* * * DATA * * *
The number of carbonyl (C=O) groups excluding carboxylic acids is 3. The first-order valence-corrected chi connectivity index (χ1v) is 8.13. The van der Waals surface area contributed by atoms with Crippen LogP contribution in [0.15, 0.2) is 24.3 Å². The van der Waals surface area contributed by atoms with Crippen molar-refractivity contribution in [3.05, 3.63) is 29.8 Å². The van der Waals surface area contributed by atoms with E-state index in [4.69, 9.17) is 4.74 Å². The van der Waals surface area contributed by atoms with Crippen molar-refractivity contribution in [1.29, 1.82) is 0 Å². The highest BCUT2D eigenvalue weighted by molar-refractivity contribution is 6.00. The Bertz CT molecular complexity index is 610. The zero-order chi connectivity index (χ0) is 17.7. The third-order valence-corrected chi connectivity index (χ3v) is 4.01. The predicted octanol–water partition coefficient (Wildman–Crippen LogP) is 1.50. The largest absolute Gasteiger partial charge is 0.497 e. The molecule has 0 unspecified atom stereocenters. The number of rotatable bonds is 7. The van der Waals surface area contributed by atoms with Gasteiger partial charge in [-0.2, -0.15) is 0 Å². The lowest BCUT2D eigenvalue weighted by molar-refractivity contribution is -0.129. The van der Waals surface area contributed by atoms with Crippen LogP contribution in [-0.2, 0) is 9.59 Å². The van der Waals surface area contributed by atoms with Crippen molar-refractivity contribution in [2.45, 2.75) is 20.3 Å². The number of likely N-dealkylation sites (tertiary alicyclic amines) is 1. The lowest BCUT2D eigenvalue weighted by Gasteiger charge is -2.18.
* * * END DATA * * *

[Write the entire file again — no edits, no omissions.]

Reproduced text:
The number of carbonyl (C=O) groups excluding carboxylic acids is 3. The first-order valence-corrected chi connectivity index (χ1v) is 8.13. The van der Waals surface area contributed by atoms with Crippen LogP contribution in [0.15, 0.2) is 24.3 Å². The van der Waals surface area contributed by atoms with Crippen molar-refractivity contribution in [3.05, 3.63) is 29.8 Å². The van der Waals surface area contributed by atoms with E-state index in [4.69, 9.17) is 4.74 Å². The van der Waals surface area contributed by atoms with Crippen molar-refractivity contribution in [1.29, 1.82) is 0 Å². The highest BCUT2D eigenvalue weighted by molar-refractivity contribution is 6.00. The Bertz CT molecular complexity index is 610. The zero-order chi connectivity index (χ0) is 17.7. The third-order valence-corrected chi connectivity index (χ3v) is 4.01. The predicted octanol–water partition coefficient (Wildman–Crippen LogP) is 1.50. The largest absolute Gasteiger partial charge is 0.497 e. The molecule has 0 unspecified atom stereocenters. The number of rotatable bonds is 7. The van der Waals surface area contributed by atoms with Gasteiger partial charge in [-0.2, -0.15) is 0 Å². The lowest BCUT2D eigenvalue weighted by molar-refractivity contribution is -0.129. The van der Waals surface area contributed by atoms with Crippen LogP contribution in [-0.2, 0) is 9.59 Å². The van der Waals surface area contributed by atoms with Crippen molar-refractivity contribution in [2.45, 2.75) is 20.3 Å². The number of likely N-dealkylation sites (tertiary alicyclic amines) is 1. The lowest BCUT2D eigenvalue weighted by Gasteiger charge is -2.18.